The forward lines of the hull sharpen well for a medium-vee hull, and on the day this proved its worth. It has no tendency to lift its bow inadvertently, and I suspect this naturally good fore and aft poise is helped by having a relatively light engine and fuel tank located exactly amidships. However, it is not sufficiently rakish for any serious offshore use, which, to be fair, it is not designed for. One thing I will say is that the torque of the E-Tec makes working the throttle in conjunction with an oncoming wave pattern great fun, just as it does powering out of tight turns.
With a stern sea the boat’s 2.45m beam is an asset, as it provides plenty of forward buoyancy. Just trim her out about 30% on the outboard leg and you can run with little risk of stuffing the nose. Its top speed is just shy of 37 knots, though at 30 knots the boat feels more relaxed, and if you are looking to eat up some miles – conditions permitting, and without complaints from the crew – this is the speed to hold. From an economy perspective, the E-Tec will return around 7mpg at 25 knots in ideal conditions.
Plenty of thought has gone into the detailing of the 580. The console is just the right width for two, yet you can still walk forward without hanging over the tubes – a simple aspect that some RIB builders are blind to. The console is also designed with an aft-facing overhang, so the wheel and throttle are both perfectly located – without a stretch. If you are seated, your feet fit underneath, or if you take advantage of the flip-up seat bolsters and stand, everything is still spot on – although if you stand you have nothing to secure your feet against in rough weather. The aft seating is a typical wrap-around bench seat, which, like the rest of the upholstery, was done in the Silvertex upgrade. Silvertex, like Sunbrella, has a cloth-like texture yet is totally waterproof and harder wearing than conventional vinyl, and much safer for bare wet feet.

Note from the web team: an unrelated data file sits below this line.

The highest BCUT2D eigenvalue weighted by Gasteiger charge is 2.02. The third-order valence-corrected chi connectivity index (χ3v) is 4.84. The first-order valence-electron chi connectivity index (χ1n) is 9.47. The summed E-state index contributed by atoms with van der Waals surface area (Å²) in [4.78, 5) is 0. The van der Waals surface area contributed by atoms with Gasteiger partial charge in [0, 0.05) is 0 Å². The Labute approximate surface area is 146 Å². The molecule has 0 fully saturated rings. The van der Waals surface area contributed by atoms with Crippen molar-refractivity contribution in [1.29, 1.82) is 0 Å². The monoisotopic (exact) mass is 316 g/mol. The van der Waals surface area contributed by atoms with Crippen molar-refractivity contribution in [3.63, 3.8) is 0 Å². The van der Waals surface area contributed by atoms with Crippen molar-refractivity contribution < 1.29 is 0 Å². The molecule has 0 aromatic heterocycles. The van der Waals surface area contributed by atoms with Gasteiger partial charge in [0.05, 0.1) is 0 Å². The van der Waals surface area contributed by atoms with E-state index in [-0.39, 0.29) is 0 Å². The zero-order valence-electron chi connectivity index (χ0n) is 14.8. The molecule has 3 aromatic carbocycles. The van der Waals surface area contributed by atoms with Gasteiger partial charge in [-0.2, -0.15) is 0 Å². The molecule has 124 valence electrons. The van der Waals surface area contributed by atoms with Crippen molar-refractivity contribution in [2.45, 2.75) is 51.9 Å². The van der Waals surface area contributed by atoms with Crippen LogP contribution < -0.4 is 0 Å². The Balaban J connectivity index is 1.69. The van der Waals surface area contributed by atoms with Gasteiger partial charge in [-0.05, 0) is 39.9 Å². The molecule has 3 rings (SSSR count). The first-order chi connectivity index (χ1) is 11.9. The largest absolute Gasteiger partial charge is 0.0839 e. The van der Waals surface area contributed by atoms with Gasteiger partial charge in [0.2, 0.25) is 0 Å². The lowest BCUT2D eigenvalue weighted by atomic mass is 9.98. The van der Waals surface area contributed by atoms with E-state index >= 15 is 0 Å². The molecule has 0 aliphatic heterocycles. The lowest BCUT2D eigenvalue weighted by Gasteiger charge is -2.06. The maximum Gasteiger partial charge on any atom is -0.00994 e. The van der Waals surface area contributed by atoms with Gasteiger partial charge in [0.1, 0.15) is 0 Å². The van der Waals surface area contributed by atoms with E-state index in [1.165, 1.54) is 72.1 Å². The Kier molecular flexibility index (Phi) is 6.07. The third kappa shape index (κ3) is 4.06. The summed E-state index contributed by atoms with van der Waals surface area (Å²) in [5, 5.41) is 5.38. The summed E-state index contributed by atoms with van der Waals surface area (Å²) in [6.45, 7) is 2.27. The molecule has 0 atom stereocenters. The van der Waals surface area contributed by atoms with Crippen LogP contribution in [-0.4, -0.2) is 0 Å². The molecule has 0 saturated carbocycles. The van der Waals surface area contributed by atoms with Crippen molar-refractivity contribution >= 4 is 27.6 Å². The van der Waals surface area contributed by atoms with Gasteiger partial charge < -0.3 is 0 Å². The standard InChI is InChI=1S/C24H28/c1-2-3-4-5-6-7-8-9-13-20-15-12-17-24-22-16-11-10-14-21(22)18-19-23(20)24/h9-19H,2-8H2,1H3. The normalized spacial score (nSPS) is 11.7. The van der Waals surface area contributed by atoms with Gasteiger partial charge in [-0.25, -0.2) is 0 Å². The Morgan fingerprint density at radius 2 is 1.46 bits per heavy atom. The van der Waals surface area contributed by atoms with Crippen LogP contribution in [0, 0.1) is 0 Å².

As is the fashion today, synthetic teak is another upgrade – in this case a £949 one. You can opt for the normal non-slip deck, but it would detract from the appearance, and the SeaDek brand of flooring that Grand use is very well finished. Something I was impressed to see was two deck drains in front of the aft bench seat, which run through the aft locker and out through the transom, instead of just dumping water into the bilge for the bilge pump to deal with. Lifting the bench seat reveals a large aft storage locker, which on our test boat housed the battery, two oars and the optional teak table. However, there is still plenty of room to keep all the boat’s covers here and some more. You can opt for a transom shower, the 50L tank for which is housed in this locker, but at £868, many will think this a luxury too far – not to mention the additional 50kg sitting against the transom.